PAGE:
Law Office of Justin Shane | Special Education Attorney
New York Special Education Attorney

Special Education News

Updates and thoughts of a special education attorney/lawyer on Special Education Law.

NYC attempts to improve transition services for students with disabilities.

For students with disabilities ages 16 and older (15 and older in New York), the IDEA requires their IEP to include goals and services to facilitate their transition into the real world after high school. The school district must tailor these transition goals and services to the unique needs, interests, and preferences of the child. Depending on the child’s circumstances, transition goals and services may focus on preparation for post-secondary education, vocational training, employment skills, and/or community participation. If appropriate, the goals and program should also include instruction on independent living skills.

New York City IEPs, however, often fail to meet these requirements. Transition goals and services found in NYC IEPs are often vague and include recycled language that does not address the child’s unique circumstances. Little is often done to ensure that transition services are being provided or that the child is meeting the goals set forth in the IEP, and parents are often left in the dark as to where to obtain the appropriate services.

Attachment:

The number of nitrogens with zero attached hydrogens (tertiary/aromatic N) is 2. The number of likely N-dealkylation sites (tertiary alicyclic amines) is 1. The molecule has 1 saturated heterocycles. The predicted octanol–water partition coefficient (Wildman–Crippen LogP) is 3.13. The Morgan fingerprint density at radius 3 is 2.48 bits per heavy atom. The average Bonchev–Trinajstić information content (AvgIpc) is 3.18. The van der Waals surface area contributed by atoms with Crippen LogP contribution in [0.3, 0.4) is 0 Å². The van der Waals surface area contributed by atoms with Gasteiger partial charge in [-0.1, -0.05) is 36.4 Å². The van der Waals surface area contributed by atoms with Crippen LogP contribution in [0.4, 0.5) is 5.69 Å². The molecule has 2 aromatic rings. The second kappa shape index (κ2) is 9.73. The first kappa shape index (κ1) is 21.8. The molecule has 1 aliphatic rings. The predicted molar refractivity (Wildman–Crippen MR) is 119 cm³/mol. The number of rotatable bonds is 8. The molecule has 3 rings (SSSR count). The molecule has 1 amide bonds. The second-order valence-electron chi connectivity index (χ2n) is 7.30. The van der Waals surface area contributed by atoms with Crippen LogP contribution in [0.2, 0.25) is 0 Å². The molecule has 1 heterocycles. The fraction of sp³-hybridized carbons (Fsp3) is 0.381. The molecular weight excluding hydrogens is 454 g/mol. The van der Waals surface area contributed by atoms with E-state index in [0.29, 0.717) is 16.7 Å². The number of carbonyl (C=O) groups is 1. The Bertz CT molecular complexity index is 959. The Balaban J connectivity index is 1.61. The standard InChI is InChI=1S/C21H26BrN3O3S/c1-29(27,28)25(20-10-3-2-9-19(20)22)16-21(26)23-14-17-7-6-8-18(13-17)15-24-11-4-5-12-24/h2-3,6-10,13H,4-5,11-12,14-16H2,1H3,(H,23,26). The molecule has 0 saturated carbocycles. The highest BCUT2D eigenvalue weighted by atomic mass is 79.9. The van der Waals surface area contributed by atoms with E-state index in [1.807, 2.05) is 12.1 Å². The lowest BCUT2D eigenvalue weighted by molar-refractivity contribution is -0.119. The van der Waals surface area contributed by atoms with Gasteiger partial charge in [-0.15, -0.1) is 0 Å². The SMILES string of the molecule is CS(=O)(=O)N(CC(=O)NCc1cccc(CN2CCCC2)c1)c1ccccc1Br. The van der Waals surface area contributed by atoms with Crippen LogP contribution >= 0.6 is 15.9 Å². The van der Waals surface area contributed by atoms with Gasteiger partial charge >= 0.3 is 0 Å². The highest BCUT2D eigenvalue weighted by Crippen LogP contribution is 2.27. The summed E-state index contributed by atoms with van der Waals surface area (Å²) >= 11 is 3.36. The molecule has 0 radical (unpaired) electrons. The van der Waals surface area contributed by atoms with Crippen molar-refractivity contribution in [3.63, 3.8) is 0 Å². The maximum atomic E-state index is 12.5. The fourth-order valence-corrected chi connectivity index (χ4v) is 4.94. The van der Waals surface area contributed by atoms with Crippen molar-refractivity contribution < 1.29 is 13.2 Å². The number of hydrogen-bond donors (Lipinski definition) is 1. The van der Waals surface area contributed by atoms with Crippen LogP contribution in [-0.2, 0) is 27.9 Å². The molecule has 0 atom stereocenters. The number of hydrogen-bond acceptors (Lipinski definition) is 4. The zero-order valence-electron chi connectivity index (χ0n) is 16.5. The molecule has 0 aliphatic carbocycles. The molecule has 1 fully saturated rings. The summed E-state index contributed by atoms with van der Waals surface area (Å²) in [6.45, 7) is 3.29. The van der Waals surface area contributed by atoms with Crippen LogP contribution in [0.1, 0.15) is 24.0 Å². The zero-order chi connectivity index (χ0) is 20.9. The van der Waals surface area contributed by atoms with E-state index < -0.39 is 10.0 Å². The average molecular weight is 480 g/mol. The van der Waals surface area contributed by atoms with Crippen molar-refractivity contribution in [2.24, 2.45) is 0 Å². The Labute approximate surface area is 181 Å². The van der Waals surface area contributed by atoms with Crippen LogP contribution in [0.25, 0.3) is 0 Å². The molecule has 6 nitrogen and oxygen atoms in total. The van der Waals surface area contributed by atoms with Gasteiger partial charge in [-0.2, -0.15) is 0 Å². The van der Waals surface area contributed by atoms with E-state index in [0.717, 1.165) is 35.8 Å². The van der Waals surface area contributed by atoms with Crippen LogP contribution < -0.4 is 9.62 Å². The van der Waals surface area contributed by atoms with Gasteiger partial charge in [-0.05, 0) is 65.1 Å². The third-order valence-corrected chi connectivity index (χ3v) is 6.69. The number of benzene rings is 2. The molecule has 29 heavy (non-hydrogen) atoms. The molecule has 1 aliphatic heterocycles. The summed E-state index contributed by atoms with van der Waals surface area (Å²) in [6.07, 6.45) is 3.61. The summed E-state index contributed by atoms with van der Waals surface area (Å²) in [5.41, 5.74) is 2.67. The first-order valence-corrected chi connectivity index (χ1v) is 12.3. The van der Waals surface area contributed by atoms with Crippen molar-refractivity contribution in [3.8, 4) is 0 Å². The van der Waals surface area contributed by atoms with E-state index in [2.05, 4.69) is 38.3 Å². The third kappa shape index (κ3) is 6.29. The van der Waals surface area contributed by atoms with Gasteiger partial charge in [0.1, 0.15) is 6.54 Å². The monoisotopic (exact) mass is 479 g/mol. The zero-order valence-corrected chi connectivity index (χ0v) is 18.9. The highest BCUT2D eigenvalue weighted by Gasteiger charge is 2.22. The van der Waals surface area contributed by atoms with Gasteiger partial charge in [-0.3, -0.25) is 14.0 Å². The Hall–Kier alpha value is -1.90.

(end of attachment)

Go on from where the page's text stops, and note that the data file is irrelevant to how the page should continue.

The City is now attempting to address these deficiencies through Transition and College Access Centers. The centers provide information and resources to students with disabilities and their parents and provide advice and training to schools to implement transition services. Two of the centers have already been established in Boys & Girls High School in Brooklyn and Dewitt Clinton High School in the Bronx, and centers are also expected to open in Staten Island, Queens, and Manhattan. Among other things, the centers will work with students to find job-training programs and advise students concerning graduation options for high school.

The transition centers represent a step forward for the City in fulfilling their obligations to students with disabilities. They are also a reminder to parents to examine the transition goals and services in their student’s IEP and flag this area for discussion during their next IEP team meeting.

Justin Shane